--- In Kresy-Siberia@y..., S & J Szybalski <julsta@i...> wrote:
> Very nicely and truthfully written. Some other people tried to
compare pre war
> economic situation to present day United States. Only where did you
> idea that during the Poland's partition Poles couldn't own and farm
the land ?
> there were building restrictions in Prussia and there was famous
> Drzymaly. Also after uprising of 1863 there was land confiscated
> "powstancy", or they got such high taxes, that the land was
> unpaid taxes. However this method was used when dealing with big
> Stanislaw Szybalski
> jazzbaritone wrote:
> > Howdy, Everyone,
> > I was discussing this very topic w/ Mamusia yesterday. She has
> > warm memories of Osada Hallerowo until, of course, the
> > (at which time she was 12). Dziadzia built the house in which they
> > lived, and there wasn't electricity or plumbing, so it was
> > but only compared to the way that we live now. For them, it was a
> > home, and a livelihood, and, for the most part, they were content.
> > Their needs were simpler than ours. Most importantly, they owned
> > farmed their own land, a privilege denied to the Polish people for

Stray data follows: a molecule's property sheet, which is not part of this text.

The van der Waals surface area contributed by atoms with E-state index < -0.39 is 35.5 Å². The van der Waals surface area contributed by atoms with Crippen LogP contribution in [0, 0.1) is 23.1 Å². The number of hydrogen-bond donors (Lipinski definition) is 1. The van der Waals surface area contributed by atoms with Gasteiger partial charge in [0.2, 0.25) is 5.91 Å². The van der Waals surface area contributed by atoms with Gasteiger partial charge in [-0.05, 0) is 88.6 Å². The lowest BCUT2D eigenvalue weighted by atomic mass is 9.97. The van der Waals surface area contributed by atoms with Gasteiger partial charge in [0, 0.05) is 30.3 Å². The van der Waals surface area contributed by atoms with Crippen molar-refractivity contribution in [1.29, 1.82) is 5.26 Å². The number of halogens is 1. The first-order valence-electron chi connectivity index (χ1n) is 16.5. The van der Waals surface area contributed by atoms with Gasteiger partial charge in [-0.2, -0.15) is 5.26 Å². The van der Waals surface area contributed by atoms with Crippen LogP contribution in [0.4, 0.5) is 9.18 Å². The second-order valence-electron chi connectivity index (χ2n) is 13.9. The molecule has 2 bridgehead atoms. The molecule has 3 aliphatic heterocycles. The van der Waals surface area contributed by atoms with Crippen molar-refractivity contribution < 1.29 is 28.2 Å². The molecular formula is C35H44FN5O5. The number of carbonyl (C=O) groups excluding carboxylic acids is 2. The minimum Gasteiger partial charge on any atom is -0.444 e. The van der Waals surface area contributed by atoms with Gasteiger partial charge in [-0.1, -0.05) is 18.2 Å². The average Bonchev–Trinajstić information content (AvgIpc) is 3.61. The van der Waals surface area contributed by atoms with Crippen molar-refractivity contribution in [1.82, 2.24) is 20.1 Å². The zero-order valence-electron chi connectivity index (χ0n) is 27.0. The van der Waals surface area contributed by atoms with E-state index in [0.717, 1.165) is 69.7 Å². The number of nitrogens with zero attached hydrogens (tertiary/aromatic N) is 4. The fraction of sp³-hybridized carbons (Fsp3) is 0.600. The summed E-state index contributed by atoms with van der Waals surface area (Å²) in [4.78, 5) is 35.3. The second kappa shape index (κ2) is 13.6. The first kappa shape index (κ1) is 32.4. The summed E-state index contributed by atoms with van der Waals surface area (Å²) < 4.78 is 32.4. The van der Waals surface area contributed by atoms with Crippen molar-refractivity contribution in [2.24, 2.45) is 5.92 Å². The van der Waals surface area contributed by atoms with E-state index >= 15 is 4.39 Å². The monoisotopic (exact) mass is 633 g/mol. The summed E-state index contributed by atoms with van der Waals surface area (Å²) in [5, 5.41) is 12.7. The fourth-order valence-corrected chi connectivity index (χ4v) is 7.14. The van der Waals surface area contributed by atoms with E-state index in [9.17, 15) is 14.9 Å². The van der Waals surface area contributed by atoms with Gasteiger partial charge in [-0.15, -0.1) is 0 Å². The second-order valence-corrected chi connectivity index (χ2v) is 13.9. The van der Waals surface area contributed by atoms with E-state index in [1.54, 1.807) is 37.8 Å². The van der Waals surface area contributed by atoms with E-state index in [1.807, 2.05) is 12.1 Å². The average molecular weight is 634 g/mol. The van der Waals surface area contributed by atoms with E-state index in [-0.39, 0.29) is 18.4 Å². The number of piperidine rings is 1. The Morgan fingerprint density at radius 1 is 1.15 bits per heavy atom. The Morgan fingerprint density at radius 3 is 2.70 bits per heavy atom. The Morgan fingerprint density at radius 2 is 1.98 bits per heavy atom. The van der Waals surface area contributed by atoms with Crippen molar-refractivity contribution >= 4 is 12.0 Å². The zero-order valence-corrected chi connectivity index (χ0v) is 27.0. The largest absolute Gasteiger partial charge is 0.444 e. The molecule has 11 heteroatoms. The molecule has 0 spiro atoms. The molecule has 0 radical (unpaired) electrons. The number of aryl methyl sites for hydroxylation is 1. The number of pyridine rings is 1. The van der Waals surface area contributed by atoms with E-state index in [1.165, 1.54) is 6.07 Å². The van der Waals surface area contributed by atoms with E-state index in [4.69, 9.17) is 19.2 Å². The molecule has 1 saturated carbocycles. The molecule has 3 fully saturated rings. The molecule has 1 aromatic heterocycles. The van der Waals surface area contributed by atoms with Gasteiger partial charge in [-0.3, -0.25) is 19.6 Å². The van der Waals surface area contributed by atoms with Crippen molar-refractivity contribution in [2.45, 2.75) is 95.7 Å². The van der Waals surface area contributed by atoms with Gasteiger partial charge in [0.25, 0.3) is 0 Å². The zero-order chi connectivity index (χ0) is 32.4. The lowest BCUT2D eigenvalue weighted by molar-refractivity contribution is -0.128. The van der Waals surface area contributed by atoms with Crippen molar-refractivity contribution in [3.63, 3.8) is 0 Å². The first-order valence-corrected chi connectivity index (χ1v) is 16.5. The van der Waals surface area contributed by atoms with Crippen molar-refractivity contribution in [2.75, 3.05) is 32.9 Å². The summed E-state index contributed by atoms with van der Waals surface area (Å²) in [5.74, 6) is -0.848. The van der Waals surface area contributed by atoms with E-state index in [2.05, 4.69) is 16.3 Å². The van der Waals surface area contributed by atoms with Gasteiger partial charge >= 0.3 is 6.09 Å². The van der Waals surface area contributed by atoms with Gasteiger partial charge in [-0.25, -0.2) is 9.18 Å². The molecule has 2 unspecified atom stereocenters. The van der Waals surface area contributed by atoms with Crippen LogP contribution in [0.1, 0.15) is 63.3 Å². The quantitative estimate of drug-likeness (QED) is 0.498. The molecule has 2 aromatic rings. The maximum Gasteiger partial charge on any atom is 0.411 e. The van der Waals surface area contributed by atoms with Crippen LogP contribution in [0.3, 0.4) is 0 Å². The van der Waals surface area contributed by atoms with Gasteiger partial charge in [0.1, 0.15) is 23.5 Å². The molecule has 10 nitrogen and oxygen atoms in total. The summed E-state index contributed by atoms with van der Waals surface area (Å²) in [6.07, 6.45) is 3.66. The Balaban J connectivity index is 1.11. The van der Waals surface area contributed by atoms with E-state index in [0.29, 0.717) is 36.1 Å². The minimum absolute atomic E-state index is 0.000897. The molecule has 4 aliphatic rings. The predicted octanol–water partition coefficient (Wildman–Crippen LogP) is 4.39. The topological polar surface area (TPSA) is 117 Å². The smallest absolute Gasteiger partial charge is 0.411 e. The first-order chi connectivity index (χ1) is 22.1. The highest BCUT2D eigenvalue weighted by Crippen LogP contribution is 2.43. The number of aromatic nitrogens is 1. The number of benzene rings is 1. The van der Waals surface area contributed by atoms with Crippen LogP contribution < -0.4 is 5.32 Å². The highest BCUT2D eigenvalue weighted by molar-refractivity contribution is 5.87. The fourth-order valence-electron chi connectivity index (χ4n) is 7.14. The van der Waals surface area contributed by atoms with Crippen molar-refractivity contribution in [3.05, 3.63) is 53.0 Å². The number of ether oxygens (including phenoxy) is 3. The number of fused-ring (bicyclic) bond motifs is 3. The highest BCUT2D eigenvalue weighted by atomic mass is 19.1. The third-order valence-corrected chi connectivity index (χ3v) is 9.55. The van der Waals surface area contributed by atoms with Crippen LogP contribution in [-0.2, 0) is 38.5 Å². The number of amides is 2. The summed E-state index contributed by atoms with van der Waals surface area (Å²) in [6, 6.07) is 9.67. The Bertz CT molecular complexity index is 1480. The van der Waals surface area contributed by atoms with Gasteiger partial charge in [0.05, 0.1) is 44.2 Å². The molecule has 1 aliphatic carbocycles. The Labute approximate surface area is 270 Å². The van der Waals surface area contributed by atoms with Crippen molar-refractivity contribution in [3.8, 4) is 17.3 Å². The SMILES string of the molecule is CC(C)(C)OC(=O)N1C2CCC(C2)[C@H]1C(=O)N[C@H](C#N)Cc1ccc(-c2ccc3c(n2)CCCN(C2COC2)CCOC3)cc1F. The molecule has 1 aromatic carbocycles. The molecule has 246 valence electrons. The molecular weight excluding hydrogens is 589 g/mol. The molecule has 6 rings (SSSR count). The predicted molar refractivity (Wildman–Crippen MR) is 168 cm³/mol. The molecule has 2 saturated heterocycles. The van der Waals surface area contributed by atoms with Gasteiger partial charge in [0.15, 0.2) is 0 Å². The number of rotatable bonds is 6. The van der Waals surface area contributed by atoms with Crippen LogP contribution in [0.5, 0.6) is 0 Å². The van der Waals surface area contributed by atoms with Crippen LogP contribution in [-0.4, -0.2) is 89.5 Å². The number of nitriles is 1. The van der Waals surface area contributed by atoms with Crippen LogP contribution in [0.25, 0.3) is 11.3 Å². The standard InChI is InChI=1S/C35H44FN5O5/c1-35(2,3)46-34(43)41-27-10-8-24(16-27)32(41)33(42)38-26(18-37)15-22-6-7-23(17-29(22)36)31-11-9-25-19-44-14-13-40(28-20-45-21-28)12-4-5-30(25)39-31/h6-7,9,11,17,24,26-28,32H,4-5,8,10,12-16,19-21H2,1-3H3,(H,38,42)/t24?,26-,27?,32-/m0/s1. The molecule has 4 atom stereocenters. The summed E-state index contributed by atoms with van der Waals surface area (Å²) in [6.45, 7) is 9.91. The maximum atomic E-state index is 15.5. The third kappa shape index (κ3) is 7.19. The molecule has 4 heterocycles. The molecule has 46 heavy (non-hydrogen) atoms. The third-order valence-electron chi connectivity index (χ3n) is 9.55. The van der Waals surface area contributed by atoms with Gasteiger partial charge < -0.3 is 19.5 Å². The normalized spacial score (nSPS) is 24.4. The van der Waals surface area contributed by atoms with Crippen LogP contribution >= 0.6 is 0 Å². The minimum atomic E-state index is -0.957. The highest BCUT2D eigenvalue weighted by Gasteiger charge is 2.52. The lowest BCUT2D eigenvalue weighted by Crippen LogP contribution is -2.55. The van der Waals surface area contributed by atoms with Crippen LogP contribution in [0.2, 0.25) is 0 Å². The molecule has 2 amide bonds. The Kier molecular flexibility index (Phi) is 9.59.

> > more than a century prior to the treaty of Versailles. Initially,
> > found it hard to reconcile such an idyllic account of life in that
> > area at that time with Dr. Norman Davies' description, in "God's
> > Playground", of the political turmoil, and often unstable economic
> > conditions. But the simplicity, and sufficiency of life for them
> > they knew it was all that really mattered to them. I'm sure that
> > there are many in the hyperactive industrialized countries who now
> > long for such a peaceful existence. Too bad that it didn't last.
> > With regard to the land itself, Mamusia mentioned that the area
> > been used by the Tsar's army in previous decades as an infantry
> > training range, and that Dziadzia was always digging up empty
> > while ploughing. Interesting.
> > Andy Bender
> > SF Bay area.
> > --- In Kresy-Siberia@y..., Eve5J@a... wrote:
> > > Hello Barbara,
> > >
> > > I wrote that a happy ending should be included in the film, and
> > > you are right, not everyone had a happy ending. I meant finally
> > > after living as an inmate or prisoner for 2 years and a refugee
> > > for 10, finally our families got the chance to begin anew in
> > > another country with some semblance of a "normal" life--to
> > > have a house or apartment of one's own rather than Quonset
> > > hut, DP living--this at least was something. Yes, there were